There was some good old-school New York Times labeling bias on Wednesday’s front page regarding California Rep. Kevin McCarthy’s fight to become House Speaker when the Republican Party takes over control of Congress next month: “McCarthy Fights to Clear Path to Speaker’s Seat.” The front-page text box set the hostile labeling tone: “Trump’s Lobbying Has Not Moved Critics on the Far Right.”
The far left of the Democratic Party, including Rep. Ilhan Omar, Rep. Maxine Waters and the like, rarely if ever get this treatment. Reporters Catie Edmondson, Maggie Haberman, and Annie Karni teamed up on this festival of hostile ideological labeling of the GOP.
Former President Donald J. Trump has been working the phones, personally pitching right-wing lawmakers on voting to make Representative Kevin McCarthy, the Republican leader he has called “My Kevin,” the speaker of the House.
Representative Marjorie Taylor Greene of Georgia, the most outspoken far-right member of his conference, is publicly vouching for Mr. McCarthy. The California Republican has made private entreaties and public promises to win over his critics, including floating the impeachment of a member of President Biden’s cabinet.
Mr. McCarthy has embarked on the kind of grueling campaign that lawmakers in both parties jockeying for the post have sometimes been forced to perform. But some of the hard-right lawmakers with whom he is attempting to bargain do not appear to have a price, and most care less about legislating than shrinking the federal government — or upending it completely.
The reporters were awfully cavalier about repeating hyperbole about far-right “terrorism.”
John Boehner, the Ohio Republican who was run out of the speaker post by the far right, famously described the approach of this faction as “legislative terrorism.” And with a razor-thin majority that only allows him to lose a few votes in the election for speaker, it could be a recipe for disaster for Mr. McCarthy.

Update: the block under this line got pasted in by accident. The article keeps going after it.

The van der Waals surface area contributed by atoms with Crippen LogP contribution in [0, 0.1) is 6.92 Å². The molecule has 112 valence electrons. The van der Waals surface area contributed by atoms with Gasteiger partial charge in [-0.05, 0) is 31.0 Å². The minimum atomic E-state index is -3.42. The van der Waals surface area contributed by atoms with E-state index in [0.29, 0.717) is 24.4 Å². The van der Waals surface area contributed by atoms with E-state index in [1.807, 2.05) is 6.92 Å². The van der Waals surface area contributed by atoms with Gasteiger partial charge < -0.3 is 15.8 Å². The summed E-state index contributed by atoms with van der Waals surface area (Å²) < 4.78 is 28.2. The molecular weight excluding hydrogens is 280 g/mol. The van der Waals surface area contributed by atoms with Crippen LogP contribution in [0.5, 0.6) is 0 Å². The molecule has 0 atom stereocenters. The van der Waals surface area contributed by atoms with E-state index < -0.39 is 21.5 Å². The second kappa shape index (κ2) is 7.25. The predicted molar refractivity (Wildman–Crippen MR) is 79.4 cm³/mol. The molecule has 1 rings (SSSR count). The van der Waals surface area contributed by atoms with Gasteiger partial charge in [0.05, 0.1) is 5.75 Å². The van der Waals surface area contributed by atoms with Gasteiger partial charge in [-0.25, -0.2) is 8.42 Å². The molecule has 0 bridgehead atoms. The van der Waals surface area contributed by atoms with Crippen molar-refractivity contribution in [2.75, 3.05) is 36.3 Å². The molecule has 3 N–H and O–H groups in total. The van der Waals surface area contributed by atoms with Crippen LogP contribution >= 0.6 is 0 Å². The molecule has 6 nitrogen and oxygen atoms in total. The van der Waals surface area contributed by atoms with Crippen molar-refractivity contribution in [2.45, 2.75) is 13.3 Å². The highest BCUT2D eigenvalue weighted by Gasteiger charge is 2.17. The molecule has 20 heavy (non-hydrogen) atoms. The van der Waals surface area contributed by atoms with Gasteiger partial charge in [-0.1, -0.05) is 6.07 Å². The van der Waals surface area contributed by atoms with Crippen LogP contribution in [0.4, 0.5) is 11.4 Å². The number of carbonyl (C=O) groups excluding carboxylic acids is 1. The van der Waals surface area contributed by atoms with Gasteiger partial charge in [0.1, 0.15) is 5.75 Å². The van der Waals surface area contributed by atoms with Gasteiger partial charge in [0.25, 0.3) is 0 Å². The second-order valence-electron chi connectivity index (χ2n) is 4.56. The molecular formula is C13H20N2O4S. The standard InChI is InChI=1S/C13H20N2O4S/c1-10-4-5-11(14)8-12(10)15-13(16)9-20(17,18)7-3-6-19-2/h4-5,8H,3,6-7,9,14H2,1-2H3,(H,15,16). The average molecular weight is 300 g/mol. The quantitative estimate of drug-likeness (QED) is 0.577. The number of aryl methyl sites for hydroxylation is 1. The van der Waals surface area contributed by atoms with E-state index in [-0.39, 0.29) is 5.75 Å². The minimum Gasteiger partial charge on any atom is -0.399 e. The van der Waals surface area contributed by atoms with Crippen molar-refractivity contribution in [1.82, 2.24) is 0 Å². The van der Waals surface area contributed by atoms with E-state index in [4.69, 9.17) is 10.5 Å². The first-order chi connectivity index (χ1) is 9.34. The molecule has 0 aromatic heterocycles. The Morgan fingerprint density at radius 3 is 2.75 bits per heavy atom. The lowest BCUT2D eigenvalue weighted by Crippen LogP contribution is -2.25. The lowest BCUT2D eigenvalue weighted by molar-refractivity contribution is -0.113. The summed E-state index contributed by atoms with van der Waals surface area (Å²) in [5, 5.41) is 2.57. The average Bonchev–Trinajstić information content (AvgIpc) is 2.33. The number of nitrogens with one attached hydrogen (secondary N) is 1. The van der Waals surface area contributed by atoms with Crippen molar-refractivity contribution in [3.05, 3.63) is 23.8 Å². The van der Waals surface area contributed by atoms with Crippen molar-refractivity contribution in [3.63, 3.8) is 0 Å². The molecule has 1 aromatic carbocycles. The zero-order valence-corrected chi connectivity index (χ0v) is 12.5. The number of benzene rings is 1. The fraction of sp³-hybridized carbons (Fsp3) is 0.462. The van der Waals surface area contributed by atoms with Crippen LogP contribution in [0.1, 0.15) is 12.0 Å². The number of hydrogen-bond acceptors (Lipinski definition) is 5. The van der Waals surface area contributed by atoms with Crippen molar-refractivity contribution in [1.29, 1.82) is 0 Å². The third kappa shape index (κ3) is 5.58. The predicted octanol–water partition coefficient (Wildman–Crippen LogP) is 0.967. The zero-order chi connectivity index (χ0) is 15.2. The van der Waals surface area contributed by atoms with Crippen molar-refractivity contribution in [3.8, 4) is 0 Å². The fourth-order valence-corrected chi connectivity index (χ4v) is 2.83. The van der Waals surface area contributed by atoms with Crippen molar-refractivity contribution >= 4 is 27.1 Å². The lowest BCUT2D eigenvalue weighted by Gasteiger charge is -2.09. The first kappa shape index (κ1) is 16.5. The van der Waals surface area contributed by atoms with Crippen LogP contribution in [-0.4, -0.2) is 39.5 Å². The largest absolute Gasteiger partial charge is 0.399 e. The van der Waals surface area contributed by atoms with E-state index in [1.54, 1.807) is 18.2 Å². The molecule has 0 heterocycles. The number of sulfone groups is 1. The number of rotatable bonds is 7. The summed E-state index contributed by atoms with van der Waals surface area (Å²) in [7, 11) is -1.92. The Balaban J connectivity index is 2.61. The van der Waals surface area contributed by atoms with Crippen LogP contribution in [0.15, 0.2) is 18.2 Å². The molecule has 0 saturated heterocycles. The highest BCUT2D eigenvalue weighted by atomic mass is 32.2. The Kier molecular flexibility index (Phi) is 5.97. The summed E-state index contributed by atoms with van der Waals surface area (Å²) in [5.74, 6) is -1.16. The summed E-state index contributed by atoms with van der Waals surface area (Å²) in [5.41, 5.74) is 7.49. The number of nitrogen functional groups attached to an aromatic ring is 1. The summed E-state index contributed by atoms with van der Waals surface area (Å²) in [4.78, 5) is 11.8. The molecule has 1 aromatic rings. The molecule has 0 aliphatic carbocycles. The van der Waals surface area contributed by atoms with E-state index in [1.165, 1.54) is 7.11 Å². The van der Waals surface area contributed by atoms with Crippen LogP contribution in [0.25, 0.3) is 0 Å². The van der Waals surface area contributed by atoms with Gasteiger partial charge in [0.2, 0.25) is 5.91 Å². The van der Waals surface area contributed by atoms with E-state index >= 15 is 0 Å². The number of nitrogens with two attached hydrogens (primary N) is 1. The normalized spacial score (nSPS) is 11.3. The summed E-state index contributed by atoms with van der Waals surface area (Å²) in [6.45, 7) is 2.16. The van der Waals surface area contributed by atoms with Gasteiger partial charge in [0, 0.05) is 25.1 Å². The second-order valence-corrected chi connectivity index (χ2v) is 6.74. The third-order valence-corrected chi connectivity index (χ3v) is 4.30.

Even Mr. Trump, perhaps the most influential voice in the hard-right faction of the party, has had little success to date in moving lawmakers over to Mr. McCarthy’s side….
The reporters threw a new insult into the mix: “Ultraconservative.”
He has threatened to investigate the House select committee investigating the Jan. 6, 2021, attack at the Capitol, promising to hold public hearings scrutinizing the security breakdowns that occurred. He has been quietly meeting with ultraconservative lawmakers in an effort to win them over. And on Monday night, he publicly encouraged his members to vote against the lame-duck spending bill to fund the government.
Those entreaties have fallen flat for some of the ultraconservative members of his conference.
In all, the story contained two “hard-right” labels, three “right-wing” labels, three “far-right” labels, and two “ultraconservative” labels, to go with three plain old “right” labels, including the online headline.
By the way, a quick-and-dirty nytimes.com search turned up 2199 uses of the term “ultraconservative” in the paper’s archives, compared to 262 for the comparative term “ultraliberal,” a ratio of 8.4 to 1.